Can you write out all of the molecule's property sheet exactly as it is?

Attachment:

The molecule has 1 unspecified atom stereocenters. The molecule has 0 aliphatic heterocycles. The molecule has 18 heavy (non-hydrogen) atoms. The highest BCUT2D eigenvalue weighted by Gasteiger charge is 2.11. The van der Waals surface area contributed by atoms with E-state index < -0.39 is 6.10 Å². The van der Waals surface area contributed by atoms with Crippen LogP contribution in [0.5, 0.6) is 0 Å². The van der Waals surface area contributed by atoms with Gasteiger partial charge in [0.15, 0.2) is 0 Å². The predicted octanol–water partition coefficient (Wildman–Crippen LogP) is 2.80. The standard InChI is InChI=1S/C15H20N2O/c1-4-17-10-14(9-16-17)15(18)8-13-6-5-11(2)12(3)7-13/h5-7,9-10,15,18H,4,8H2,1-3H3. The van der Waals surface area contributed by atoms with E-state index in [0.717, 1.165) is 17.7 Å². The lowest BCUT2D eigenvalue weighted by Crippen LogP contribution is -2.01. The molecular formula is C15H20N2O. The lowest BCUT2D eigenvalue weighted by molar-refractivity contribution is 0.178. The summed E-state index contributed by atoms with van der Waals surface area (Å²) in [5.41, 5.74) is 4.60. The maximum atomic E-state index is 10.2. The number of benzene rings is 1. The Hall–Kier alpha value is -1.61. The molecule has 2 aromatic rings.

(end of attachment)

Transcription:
The molecule has 1 unspecified atom stereocenters. The molecule has 0 aliphatic heterocycles. The molecule has 18 heavy (non-hydrogen) atoms. The highest BCUT2D eigenvalue weighted by Gasteiger charge is 2.11. The van der Waals surface area contributed by atoms with E-state index < -0.39 is 6.10 Å². The van der Waals surface area contributed by atoms with Crippen LogP contribution in [0.5, 0.6) is 0 Å². The van der Waals surface area contributed by atoms with Gasteiger partial charge in [0.15, 0.2) is 0 Å². The predicted octanol–water partition coefficient (Wildman–Crippen LogP) is 2.80. The standard InChI is InChI=1S/C15H20N2O/c1-4-17-10-14(9-16-17)15(18)8-13-6-5-11(2)12(3)7-13/h5-7,9-10,15,18H,4,8H2,1-3H3. The van der Waals surface area contributed by atoms with E-state index in [0.717, 1.165) is 17.7 Å². The lowest BCUT2D eigenvalue weighted by Crippen LogP contribution is -2.01. The molecular formula is C15H20N2O. The lowest BCUT2D eigenvalue weighted by molar-refractivity contribution is 0.178. The summed E-state index contributed by atoms with van der Waals surface area (Å²) in [5.41, 5.74) is 4.60. The maximum atomic E-state index is 10.2. The number of benzene rings is 1. The Hall–Kier alpha value is -1.61. The molecule has 2 aromatic rings.